The taxes in Switzerland can be divided into three major categories: federal taxes, cantonal taxes and municipal taxes. In order to avoid overlapping taxation, Switzerland has concluded double taxation agreements with most industrialized countries, to protect foreign investors from double taxation.
The Swiss tax system is characterized by various levels of direct taxation: direct federal tax, cantonal taxes and municipal taxes. The tax legislation in the individual Swiss cantons is often very different from one canton to another.
The cantonal laws and tax rates in Switzerland may vary considerably from one canton to another, which is why it’s important to carefully consider where you establish a company in Switzerland.
Double taxation refers to the fact that two countries collect simultaneously taxes on the same company. This situation often arises when companies have subsidiaries or branches in various countries.
All countries in the EU and Switzerland, are part of the VAT legislation requirements. And many other countries around the world have similar VAT systems. According to Swiss legislation, foreign companies need to be registered for VAT, but some companies can be part of an exception in case of services that they provide.
Recently, Switzerland adopted a new DLT Regulations which sets the country as a leader in FinTech, Blockchain, DLT Technologies and other related programs. The new regulations will enter into force starting from this year.
Recently Russian Federation and the Grand Duchy of Luxembourg have signed protocol regarding the amendments in the double taxation rules. This Protocol was negotiated following a request from the Russian Federation due to a change in its conventional policy regarding withholding taxes on dividends and interest.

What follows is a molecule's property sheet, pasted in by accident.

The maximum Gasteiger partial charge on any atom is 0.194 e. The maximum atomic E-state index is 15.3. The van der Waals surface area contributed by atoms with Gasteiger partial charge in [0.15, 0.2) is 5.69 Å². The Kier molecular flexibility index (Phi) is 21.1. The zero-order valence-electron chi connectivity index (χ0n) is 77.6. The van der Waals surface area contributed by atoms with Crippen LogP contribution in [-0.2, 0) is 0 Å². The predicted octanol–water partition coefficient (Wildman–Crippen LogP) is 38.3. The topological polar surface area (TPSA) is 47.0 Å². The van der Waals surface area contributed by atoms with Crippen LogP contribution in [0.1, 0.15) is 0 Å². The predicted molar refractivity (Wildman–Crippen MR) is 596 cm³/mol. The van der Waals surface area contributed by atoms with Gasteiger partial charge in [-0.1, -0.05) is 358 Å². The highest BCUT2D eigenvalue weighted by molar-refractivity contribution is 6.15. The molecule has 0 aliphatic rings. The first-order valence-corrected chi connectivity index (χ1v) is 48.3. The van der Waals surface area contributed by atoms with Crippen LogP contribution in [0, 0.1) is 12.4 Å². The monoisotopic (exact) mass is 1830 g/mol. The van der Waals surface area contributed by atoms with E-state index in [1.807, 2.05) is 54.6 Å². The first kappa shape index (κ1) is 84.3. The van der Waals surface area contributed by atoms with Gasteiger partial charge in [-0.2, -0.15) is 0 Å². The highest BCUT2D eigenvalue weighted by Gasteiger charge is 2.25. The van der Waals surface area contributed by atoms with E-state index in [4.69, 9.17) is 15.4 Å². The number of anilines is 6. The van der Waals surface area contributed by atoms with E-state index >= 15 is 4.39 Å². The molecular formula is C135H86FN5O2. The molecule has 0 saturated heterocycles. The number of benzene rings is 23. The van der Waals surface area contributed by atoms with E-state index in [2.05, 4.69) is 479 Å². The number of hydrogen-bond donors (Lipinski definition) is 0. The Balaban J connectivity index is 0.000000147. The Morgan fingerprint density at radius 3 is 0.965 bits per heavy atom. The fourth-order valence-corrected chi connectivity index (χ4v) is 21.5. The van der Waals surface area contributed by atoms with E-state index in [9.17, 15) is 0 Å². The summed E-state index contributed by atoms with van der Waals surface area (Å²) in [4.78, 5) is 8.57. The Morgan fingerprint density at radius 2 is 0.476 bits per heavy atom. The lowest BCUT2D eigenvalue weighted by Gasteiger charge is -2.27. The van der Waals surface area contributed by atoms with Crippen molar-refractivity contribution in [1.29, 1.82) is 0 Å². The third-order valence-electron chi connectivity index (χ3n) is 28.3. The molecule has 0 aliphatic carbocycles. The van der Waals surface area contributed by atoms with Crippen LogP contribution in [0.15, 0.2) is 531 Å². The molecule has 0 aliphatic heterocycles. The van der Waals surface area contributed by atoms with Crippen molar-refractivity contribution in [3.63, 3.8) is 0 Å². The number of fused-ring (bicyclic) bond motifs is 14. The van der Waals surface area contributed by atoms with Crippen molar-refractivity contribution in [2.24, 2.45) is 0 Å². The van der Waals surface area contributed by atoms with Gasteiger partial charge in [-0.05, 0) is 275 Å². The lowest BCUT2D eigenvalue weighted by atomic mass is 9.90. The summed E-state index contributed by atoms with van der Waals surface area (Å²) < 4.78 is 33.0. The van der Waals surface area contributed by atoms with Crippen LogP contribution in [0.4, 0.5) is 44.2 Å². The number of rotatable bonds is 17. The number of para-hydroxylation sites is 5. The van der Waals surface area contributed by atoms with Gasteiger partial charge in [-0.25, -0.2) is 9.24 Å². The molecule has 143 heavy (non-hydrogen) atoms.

In March 2020, Vladimir Putin, the president of the Russian Federation, addressed the nation to announce the main measures being taken to tackle coronavirus. As part of that, Vladimir Putin instructed the government to quickly initiate negotiations with foreign jurisdictions to amend Russia’s current DTTs to set the minimum withholding tax rate on dividends and interest paid from Russia at 15%.
The calculation of the tax rates in Switzerland is based on the net income of the taxpayer. Like in most other European countries, there are several tax deductions that can be made when a tax declaration is filed in Switzerland. These will reduce the taxable income and consequently the value of tax that needs to be paid diminishes significantly.
The Swiss government has gone the extra mile in leveraging low corporate tax rates as a competitive advantage. In Switzerland, corporate tax rates vary depending on the canton where you are operating your business.